TOKYO - Confidence among recession-hit Japanese manufacturers remains near record lows, a Reuters poll indicated on Tuesday, and service-sector sentiment also showed buyers at home and abroad were losing faith.
With the world's second-largest economy stuck in its worst contraction in a generation, the Reuters Tankan monthly poll provided more evidence of a deepening recession as demand crumbles and companies cut jobs.
The survey was released on the day US President Barack Obama is to sign his $787 billion stimulus package, a plan his new administration hopes will save or create 3.5 million jobs.
It also came as US Secretary of State Hillary Clinton began talks with Japanese officials in Tokyo that would include ways to cope with the global crisis as fears rise of a return to 1930s-style protectionism in the United States.
She said the global crisis demanded a coordinated response.
Obama's plan, and a bank bailout that could top $2 billion, are meant to address a recession he inherited after US housing and credit markets collapsed, dragging European and Asian economies into recession.
Japan has suffered a sharper contraction than other major economies because of its heavy dependence on exports combined with persistently soft domestic demand.
Those factors were echoed in fourth quarter GDP data released on Monday which showed Japan's economy shrank by 3.3 percent, its worst result since the first oil crisis in 1974.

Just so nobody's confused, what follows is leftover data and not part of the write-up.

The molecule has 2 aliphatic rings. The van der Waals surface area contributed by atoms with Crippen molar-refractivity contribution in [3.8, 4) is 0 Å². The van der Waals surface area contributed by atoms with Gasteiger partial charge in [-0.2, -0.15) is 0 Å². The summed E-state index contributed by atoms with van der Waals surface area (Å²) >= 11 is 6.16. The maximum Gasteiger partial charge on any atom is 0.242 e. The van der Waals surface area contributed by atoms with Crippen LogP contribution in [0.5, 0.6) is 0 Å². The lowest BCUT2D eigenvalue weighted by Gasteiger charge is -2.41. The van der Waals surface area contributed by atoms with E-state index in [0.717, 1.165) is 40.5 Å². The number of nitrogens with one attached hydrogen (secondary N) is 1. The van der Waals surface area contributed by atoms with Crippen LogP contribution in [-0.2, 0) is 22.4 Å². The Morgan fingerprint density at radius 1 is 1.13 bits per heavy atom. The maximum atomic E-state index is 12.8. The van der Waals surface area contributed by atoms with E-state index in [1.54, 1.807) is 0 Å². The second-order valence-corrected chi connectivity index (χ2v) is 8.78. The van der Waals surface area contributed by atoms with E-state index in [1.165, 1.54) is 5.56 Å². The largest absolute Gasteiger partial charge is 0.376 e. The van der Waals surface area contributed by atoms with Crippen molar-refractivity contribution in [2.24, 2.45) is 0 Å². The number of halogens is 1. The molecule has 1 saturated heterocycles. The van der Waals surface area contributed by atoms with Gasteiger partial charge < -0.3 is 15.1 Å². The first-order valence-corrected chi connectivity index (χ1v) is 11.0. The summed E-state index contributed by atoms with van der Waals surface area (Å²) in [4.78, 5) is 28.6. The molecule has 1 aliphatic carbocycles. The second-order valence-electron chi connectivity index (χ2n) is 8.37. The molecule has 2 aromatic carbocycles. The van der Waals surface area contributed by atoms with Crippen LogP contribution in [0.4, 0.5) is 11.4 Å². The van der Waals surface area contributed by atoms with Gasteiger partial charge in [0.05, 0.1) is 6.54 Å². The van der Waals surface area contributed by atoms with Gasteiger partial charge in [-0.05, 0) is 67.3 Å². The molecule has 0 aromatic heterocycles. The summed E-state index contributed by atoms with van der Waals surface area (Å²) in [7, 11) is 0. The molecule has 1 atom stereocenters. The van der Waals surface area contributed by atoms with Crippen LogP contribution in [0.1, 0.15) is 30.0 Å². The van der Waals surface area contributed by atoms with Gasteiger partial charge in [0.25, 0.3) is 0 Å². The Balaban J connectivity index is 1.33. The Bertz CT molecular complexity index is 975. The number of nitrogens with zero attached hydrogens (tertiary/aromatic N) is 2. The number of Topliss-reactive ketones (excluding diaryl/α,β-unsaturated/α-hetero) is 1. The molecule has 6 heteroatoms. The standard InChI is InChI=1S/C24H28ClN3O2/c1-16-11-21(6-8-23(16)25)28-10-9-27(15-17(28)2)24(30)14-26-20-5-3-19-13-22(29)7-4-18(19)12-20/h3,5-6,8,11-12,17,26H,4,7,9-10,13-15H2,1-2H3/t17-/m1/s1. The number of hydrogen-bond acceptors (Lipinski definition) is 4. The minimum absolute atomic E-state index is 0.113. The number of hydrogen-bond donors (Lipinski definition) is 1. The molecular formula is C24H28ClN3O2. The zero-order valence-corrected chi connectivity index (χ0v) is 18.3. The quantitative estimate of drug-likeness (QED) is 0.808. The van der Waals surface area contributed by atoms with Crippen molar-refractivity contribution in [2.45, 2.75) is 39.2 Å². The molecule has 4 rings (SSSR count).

Japan's woes were exacerbated by the scandal surrounding Finance Minister Shoichi Nakagawa over his embarrassing performance at a G7 meeting in Rome at the weekend. Nakagawa said he would resign after Japan's budget passes.
The Reuters Tankan, a monthly poll of 214 firms that tracks the Bank of Japan's tankan survey, showed most respondents remained pessimistic even though they expect a slight improvement in business conditions in the next three months.
Manufacturers' sentiment edged up to minus 74 in February, up two points from the previous month, which had marked the lowest since the survey began in June 1998.
Sentiment among electric machinery and autos/transport equipment sectors -- two of Japan's leading industries -- rose by the same amount but confidence among non-manufacturers worsened by 8 points to a record low of minus 39.
Australia's central bank said the global recession would depress the economy in coming months but hoped bold interest rate cuts and the biggest stimulus plan in the country's history would lead to stronger demand later this year.
Australia has so far avoided following the United States, Japan and European economies into recession but has cut rates to record lows and this month launched a $42 billion ($27.3 billion) stimulus plan of infrastructure spending and income support.
"This stimulus would take time to be effective and could be expected to have only a modest effect on the near term outlook in Australia," the Reserve Bank of Australia said in minutes from its Feb. 3 policy meeting released on Tuesday.
"Given the speed at which the global contraction has occurred, short term prospects were thus still for weakness in demand and output," it said in comments echoing those by the Bank of England a day earlier.
The RBA has cut Australia's rates by 400 basis points since September to a record low of 3.25 percent, and markets are pricing in a further cut of 50 basis points next month.